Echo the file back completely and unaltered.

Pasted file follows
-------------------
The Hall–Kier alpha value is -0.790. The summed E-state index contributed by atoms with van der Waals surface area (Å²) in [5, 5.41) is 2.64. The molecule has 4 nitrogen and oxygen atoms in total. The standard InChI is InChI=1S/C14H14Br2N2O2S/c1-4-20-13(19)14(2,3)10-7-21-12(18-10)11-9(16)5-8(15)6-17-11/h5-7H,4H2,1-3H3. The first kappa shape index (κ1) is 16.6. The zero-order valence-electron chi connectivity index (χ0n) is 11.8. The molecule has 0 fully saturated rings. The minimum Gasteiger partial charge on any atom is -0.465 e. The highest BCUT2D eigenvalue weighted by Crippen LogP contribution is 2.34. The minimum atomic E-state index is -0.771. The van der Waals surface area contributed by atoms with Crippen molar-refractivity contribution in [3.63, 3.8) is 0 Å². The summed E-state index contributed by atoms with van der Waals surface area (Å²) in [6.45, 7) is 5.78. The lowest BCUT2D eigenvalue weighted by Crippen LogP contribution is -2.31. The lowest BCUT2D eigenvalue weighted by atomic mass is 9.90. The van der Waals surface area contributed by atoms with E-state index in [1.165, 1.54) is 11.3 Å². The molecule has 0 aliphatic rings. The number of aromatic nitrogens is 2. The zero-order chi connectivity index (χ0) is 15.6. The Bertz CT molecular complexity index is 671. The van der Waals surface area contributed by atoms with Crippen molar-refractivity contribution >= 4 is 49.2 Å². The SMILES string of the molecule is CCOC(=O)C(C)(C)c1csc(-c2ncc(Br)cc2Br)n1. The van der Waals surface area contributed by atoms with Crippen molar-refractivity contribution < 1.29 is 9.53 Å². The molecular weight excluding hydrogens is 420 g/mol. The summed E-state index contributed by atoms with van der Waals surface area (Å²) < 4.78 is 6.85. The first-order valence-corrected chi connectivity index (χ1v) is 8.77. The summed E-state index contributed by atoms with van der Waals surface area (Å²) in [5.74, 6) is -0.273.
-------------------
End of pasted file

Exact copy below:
The Hall–Kier alpha value is -0.790. The summed E-state index contributed by atoms with van der Waals surface area (Å²) in [5, 5.41) is 2.64. The molecule has 4 nitrogen and oxygen atoms in total. The standard InChI is InChI=1S/C14H14Br2N2O2S/c1-4-20-13(19)14(2,3)10-7-21-12(18-10)11-9(16)5-8(15)6-17-11/h5-7H,4H2,1-3H3. The first kappa shape index (κ1) is 16.6. The zero-order valence-electron chi connectivity index (χ0n) is 11.8. The molecule has 0 fully saturated rings. The minimum Gasteiger partial charge on any atom is -0.465 e. The highest BCUT2D eigenvalue weighted by Crippen LogP contribution is 2.34. The minimum atomic E-state index is -0.771. The van der Waals surface area contributed by atoms with Crippen molar-refractivity contribution in [3.63, 3.8) is 0 Å². The summed E-state index contributed by atoms with van der Waals surface area (Å²) in [6.45, 7) is 5.78. The lowest BCUT2D eigenvalue weighted by Crippen LogP contribution is -2.31. The lowest BCUT2D eigenvalue weighted by atomic mass is 9.90. The van der Waals surface area contributed by atoms with E-state index in [1.165, 1.54) is 11.3 Å². The molecule has 0 aliphatic rings. The number of aromatic nitrogens is 2. The zero-order chi connectivity index (χ0) is 15.6. The Bertz CT molecular complexity index is 671. The van der Waals surface area contributed by atoms with Crippen molar-refractivity contribution >= 4 is 49.2 Å². The SMILES string of the molecule is CCOC(=O)C(C)(C)c1csc(-c2ncc(Br)cc2Br)n1. The van der Waals surface area contributed by atoms with Crippen molar-refractivity contribution < 1.29 is 9.53 Å². The molecular weight excluding hydrogens is 420 g/mol. The summed E-state index contributed by atoms with van der Waals surface area (Å²) < 4.78 is 6.85. The first-order valence-corrected chi connectivity index (χ1v) is 8.77. The summed E-state index contributed by atoms with van der Waals surface area (Å²) in [5.74, 6) is -0.273.